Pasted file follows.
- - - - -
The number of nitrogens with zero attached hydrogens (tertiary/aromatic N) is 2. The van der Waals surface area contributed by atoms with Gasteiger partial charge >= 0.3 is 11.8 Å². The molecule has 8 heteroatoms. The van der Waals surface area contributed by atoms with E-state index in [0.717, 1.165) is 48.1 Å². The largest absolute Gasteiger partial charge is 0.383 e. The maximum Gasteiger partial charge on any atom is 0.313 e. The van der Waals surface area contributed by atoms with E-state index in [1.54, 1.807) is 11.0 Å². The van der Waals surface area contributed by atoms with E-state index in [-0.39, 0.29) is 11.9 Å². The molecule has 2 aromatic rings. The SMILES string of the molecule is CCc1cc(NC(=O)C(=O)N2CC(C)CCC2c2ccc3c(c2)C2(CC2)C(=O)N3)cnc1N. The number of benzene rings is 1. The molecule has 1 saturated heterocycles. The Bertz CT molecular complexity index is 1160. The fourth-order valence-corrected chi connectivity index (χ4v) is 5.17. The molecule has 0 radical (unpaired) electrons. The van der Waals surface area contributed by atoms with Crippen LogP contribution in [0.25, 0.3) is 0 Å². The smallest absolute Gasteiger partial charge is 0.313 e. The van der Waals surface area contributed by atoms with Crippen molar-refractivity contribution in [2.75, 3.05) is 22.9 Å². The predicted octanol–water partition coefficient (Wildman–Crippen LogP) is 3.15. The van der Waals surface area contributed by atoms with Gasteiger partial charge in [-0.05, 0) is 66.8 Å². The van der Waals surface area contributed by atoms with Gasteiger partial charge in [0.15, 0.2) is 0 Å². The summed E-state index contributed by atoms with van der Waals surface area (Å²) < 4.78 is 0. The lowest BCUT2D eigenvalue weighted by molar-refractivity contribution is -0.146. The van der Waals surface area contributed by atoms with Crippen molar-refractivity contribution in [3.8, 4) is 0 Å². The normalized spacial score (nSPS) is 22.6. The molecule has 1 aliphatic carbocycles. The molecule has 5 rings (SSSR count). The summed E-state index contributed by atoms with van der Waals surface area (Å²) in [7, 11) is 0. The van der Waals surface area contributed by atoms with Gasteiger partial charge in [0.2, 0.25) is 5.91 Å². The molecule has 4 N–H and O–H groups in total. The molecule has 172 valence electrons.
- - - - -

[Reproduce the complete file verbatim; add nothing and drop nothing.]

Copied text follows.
The number of nitrogens with zero attached hydrogens (tertiary/aromatic N) is 2. The van der Waals surface area contributed by atoms with Gasteiger partial charge >= 0.3 is 11.8 Å². The molecule has 8 heteroatoms. The van der Waals surface area contributed by atoms with E-state index in [0.717, 1.165) is 48.1 Å². The largest absolute Gasteiger partial charge is 0.383 e. The maximum Gasteiger partial charge on any atom is 0.313 e. The van der Waals surface area contributed by atoms with E-state index in [1.54, 1.807) is 11.0 Å². The van der Waals surface area contributed by atoms with E-state index in [-0.39, 0.29) is 11.9 Å². The molecule has 2 aromatic rings. The SMILES string of the molecule is CCc1cc(NC(=O)C(=O)N2CC(C)CCC2c2ccc3c(c2)C2(CC2)C(=O)N3)cnc1N. The number of benzene rings is 1. The molecule has 1 saturated heterocycles. The Bertz CT molecular complexity index is 1160. The fourth-order valence-corrected chi connectivity index (χ4v) is 5.17. The molecule has 0 radical (unpaired) electrons. The van der Waals surface area contributed by atoms with Crippen LogP contribution in [0.25, 0.3) is 0 Å². The smallest absolute Gasteiger partial charge is 0.313 e. The van der Waals surface area contributed by atoms with Crippen molar-refractivity contribution in [2.75, 3.05) is 22.9 Å². The predicted octanol–water partition coefficient (Wildman–Crippen LogP) is 3.15. The van der Waals surface area contributed by atoms with Gasteiger partial charge in [-0.05, 0) is 66.8 Å². The van der Waals surface area contributed by atoms with Gasteiger partial charge in [0.15, 0.2) is 0 Å². The summed E-state index contributed by atoms with van der Waals surface area (Å²) < 4.78 is 0. The lowest BCUT2D eigenvalue weighted by molar-refractivity contribution is -0.146. The van der Waals surface area contributed by atoms with Crippen molar-refractivity contribution in [3.8, 4) is 0 Å². The normalized spacial score (nSPS) is 22.6. The molecule has 1 aliphatic carbocycles. The molecule has 5 rings (SSSR count). The summed E-state index contributed by atoms with van der Waals surface area (Å²) in [7, 11) is 0. The van der Waals surface area contributed by atoms with Gasteiger partial charge in [0.2, 0.25) is 5.91 Å². The molecule has 4 N–H and O–H groups in total. The molecule has 172 valence electrons.